We tend to think of Godfrey Miller’s paintings as carefully structured, finely finished and relatively subdued in palette. This exhibition shows two other sides: first, a selection of still life canvases employing bold forms and active brushwork and, second, a series of watercolours - highly keyed and loosely washed - exploring the nature of colour itself.
A number of 20th century Modernists (Mondrian being the most notable) were interested in theosophy and in Miller’s case it was the related anthroposophy, founded by Rudolf Steiner in 1912, that attracted his attention. The metaphysical commitment of these philosophies to a spiritual dimension - that Miller first encountered in his reading of Indian philosophers - had religious connections that ran counter to both the prevailing secularism of Modernism and to the norms of art history and criticism in the West (both of which focus on the artists’ works, rather than on their personal lives and philosophical beliefs). So whilst acknowledged biographically, it has tended to be sidelined analytically. It had applications to art, particularly in colour theory which, as do many such theories, often see colour as both symbolic (black, connected to darkness and death; white, to life and light; green, to plant life, etc.) and as having direct impact on the mind. In, say, interior design the colours of walls and floors could affect the well-being of those in the house.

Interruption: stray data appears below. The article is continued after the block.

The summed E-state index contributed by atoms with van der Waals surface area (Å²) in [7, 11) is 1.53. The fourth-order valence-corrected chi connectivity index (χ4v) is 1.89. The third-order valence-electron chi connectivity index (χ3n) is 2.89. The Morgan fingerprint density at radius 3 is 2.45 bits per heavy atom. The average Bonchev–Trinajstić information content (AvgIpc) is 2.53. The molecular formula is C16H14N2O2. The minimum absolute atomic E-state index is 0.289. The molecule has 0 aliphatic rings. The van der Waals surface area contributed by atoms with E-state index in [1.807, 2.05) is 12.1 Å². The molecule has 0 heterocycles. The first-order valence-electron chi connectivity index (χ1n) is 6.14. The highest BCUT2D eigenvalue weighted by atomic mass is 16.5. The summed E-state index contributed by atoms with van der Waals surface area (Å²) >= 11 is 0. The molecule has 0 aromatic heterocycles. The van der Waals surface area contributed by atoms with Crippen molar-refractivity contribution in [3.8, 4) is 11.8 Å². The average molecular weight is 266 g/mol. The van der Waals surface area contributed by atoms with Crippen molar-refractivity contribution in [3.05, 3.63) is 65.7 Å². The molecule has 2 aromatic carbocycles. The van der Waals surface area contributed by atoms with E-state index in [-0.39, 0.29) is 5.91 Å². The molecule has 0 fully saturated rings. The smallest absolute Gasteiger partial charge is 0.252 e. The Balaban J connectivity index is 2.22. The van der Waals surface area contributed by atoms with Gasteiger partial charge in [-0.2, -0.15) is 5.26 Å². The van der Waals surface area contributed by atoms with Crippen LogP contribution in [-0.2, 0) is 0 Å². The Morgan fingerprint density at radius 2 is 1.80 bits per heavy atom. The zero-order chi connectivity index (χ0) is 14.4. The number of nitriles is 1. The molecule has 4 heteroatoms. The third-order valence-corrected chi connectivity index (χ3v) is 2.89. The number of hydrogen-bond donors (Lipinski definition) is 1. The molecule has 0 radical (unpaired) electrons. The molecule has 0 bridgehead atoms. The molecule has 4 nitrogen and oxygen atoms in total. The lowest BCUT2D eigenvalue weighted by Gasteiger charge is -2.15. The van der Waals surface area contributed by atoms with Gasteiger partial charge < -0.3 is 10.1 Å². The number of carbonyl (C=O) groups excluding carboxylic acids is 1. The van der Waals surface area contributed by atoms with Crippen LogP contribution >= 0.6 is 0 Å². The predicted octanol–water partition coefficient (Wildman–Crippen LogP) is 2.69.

We are dating these watercolours c. 1950, the year Miller made a trip to Europe and took a three month course at the Anthroposophy Centre in Switzerland. If they seem to relate more immediately to Goethe’s colour theories, with which he was acquainted in the 1930s, this is simply explained by the fact that Steiner’s theories were influenced by Goethe who attached particular values to colours: on the spectrum, yellow to red was seen as “plus” (exciting and lively) and red to purple as “minus” (weak and unsettled) – so not far removed from the standard current terms such as “warm” and “cool”. A further influence on Miller’s colour theory was most probably Rood’s Modern Chromatics with Applications to Art and Industry which was fairly widely studied in the early 20th century. Either way, they represent an interesting aspect of his work not widely known to the general public.
The still life paintings, by contrast, are familiar to all. His subjects remained basically the human body, landscape and still life, and the works in this exhibition have been selected, as noted above, for characteristics not present in the carefully tessellated paintings of his final period. They display minimal geometric gridding and with their bolder forms, more spontaneous marks and lively palette have an intuitive and exploratory quality that gives a further insight into his working methods.
References: Ann Wookey “Godfrey Miller Chronology” and John Henshaw, “Godfrey Miller – a Life”, in
Deborah Edwards, Godfrey Miller – 1893-1964, retrospective exhibition catalogue, Art Gallery of New South Wales, 1996.